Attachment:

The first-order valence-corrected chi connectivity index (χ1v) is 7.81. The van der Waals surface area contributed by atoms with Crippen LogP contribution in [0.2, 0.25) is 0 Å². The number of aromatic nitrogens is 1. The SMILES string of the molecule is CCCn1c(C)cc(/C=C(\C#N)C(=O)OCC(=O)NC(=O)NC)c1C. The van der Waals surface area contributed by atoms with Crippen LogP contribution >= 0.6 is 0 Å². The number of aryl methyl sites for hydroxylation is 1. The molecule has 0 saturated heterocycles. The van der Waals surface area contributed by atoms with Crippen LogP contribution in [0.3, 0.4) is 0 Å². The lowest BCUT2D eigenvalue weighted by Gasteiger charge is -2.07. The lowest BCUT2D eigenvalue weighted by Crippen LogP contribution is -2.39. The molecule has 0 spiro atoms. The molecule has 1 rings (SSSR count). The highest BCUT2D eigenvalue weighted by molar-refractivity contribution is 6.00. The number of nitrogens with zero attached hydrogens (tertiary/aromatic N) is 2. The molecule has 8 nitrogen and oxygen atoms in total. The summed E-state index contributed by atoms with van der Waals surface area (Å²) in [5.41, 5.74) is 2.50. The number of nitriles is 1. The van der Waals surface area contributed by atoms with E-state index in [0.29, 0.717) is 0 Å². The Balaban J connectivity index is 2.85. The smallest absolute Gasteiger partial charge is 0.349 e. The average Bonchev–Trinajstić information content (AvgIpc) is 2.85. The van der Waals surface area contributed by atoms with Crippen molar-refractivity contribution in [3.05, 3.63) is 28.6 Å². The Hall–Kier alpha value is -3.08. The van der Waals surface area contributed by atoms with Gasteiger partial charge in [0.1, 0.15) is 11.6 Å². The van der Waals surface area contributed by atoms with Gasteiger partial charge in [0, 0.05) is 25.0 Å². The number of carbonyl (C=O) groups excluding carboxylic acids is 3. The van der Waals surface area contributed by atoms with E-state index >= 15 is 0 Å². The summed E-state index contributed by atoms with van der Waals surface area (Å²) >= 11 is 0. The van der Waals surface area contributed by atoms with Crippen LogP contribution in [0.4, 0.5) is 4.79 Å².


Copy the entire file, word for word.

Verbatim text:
The first-order valence-corrected chi connectivity index (χ1v) is 7.81. The van der Waals surface area contributed by atoms with Crippen LogP contribution in [0.2, 0.25) is 0 Å². The number of aromatic nitrogens is 1. The SMILES string of the molecule is CCCn1c(C)cc(/C=C(\C#N)C(=O)OCC(=O)NC(=O)NC)c1C. The van der Waals surface area contributed by atoms with Crippen LogP contribution >= 0.6 is 0 Å². The number of aryl methyl sites for hydroxylation is 1. The molecule has 0 saturated heterocycles. The van der Waals surface area contributed by atoms with Crippen LogP contribution in [0.3, 0.4) is 0 Å². The lowest BCUT2D eigenvalue weighted by Gasteiger charge is -2.07. The lowest BCUT2D eigenvalue weighted by Crippen LogP contribution is -2.39. The molecule has 0 spiro atoms. The molecule has 1 rings (SSSR count). The highest BCUT2D eigenvalue weighted by molar-refractivity contribution is 6.00. The number of nitrogens with zero attached hydrogens (tertiary/aromatic N) is 2. The molecule has 8 nitrogen and oxygen atoms in total. The summed E-state index contributed by atoms with van der Waals surface area (Å²) in [5.41, 5.74) is 2.50. The number of nitriles is 1. The van der Waals surface area contributed by atoms with E-state index in [0.29, 0.717) is 0 Å². The Balaban J connectivity index is 2.85. The smallest absolute Gasteiger partial charge is 0.349 e. The average Bonchev–Trinajstić information content (AvgIpc) is 2.85. The van der Waals surface area contributed by atoms with Crippen molar-refractivity contribution in [3.05, 3.63) is 28.6 Å². The Hall–Kier alpha value is -3.08. The van der Waals surface area contributed by atoms with Gasteiger partial charge in [0.1, 0.15) is 11.6 Å². The van der Waals surface area contributed by atoms with Gasteiger partial charge in [0, 0.05) is 25.0 Å². The number of carbonyl (C=O) groups excluding carboxylic acids is 3. The van der Waals surface area contributed by atoms with E-state index >= 15 is 0 Å². The summed E-state index contributed by atoms with van der Waals surface area (Å²) >= 11 is 0. The van der Waals surface area contributed by atoms with Crippen LogP contribution in [0.4, 0.5) is 4.79 Å².